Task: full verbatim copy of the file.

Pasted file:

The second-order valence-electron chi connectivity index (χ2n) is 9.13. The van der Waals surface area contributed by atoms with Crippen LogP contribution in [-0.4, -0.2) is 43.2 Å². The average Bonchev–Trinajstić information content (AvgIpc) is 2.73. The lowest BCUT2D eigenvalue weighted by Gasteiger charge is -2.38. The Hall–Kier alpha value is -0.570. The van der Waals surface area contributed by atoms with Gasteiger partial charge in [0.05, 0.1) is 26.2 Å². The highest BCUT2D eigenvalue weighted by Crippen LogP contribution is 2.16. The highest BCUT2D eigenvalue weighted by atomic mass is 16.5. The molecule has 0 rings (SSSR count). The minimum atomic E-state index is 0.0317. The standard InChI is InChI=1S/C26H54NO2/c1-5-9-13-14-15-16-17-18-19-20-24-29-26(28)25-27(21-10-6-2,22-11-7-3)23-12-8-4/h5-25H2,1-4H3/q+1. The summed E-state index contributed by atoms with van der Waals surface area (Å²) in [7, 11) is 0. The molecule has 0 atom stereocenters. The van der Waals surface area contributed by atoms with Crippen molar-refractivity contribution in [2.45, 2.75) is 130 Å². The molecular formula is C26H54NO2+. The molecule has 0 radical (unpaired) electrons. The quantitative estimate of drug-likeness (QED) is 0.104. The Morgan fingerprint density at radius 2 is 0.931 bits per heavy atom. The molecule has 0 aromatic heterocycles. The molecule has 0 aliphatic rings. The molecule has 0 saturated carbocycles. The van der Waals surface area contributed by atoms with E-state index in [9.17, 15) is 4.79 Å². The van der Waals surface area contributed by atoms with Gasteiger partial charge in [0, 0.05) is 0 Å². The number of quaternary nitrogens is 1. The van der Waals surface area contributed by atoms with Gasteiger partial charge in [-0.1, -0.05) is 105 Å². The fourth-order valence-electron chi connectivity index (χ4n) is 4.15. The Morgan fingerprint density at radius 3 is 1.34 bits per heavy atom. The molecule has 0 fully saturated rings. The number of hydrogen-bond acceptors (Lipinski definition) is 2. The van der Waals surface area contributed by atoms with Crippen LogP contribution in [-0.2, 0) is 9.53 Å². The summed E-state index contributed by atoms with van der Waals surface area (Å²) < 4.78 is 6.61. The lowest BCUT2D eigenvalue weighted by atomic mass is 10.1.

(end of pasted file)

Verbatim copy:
The second-order valence-electron chi connectivity index (χ2n) is 9.13. The van der Waals surface area contributed by atoms with Crippen LogP contribution in [-0.4, -0.2) is 43.2 Å². The average Bonchev–Trinajstić information content (AvgIpc) is 2.73. The lowest BCUT2D eigenvalue weighted by Gasteiger charge is -2.38. The Hall–Kier alpha value is -0.570. The van der Waals surface area contributed by atoms with Gasteiger partial charge in [0.05, 0.1) is 26.2 Å². The highest BCUT2D eigenvalue weighted by Crippen LogP contribution is 2.16. The highest BCUT2D eigenvalue weighted by atomic mass is 16.5. The molecule has 0 rings (SSSR count). The minimum atomic E-state index is 0.0317. The standard InChI is InChI=1S/C26H54NO2/c1-5-9-13-14-15-16-17-18-19-20-24-29-26(28)25-27(21-10-6-2,22-11-7-3)23-12-8-4/h5-25H2,1-4H3/q+1. The summed E-state index contributed by atoms with van der Waals surface area (Å²) in [7, 11) is 0. The molecule has 0 atom stereocenters. The van der Waals surface area contributed by atoms with Crippen molar-refractivity contribution in [2.45, 2.75) is 130 Å². The molecular formula is C26H54NO2+. The molecule has 0 radical (unpaired) electrons. The quantitative estimate of drug-likeness (QED) is 0.104. The Morgan fingerprint density at radius 2 is 0.931 bits per heavy atom. The molecule has 0 aromatic heterocycles. The molecule has 0 aliphatic rings. The molecule has 0 saturated carbocycles. The van der Waals surface area contributed by atoms with E-state index in [9.17, 15) is 4.79 Å². The van der Waals surface area contributed by atoms with Gasteiger partial charge in [0, 0.05) is 0 Å². The number of quaternary nitrogens is 1. The van der Waals surface area contributed by atoms with Gasteiger partial charge in [-0.1, -0.05) is 105 Å². The fourth-order valence-electron chi connectivity index (χ4n) is 4.15. The Morgan fingerprint density at radius 3 is 1.34 bits per heavy atom. The molecule has 0 fully saturated rings. The number of hydrogen-bond acceptors (Lipinski definition) is 2. The van der Waals surface area contributed by atoms with Crippen LogP contribution in [-0.2, 0) is 9.53 Å². The summed E-state index contributed by atoms with van der Waals surface area (Å²) < 4.78 is 6.61. The lowest BCUT2D eigenvalue weighted by atomic mass is 10.1.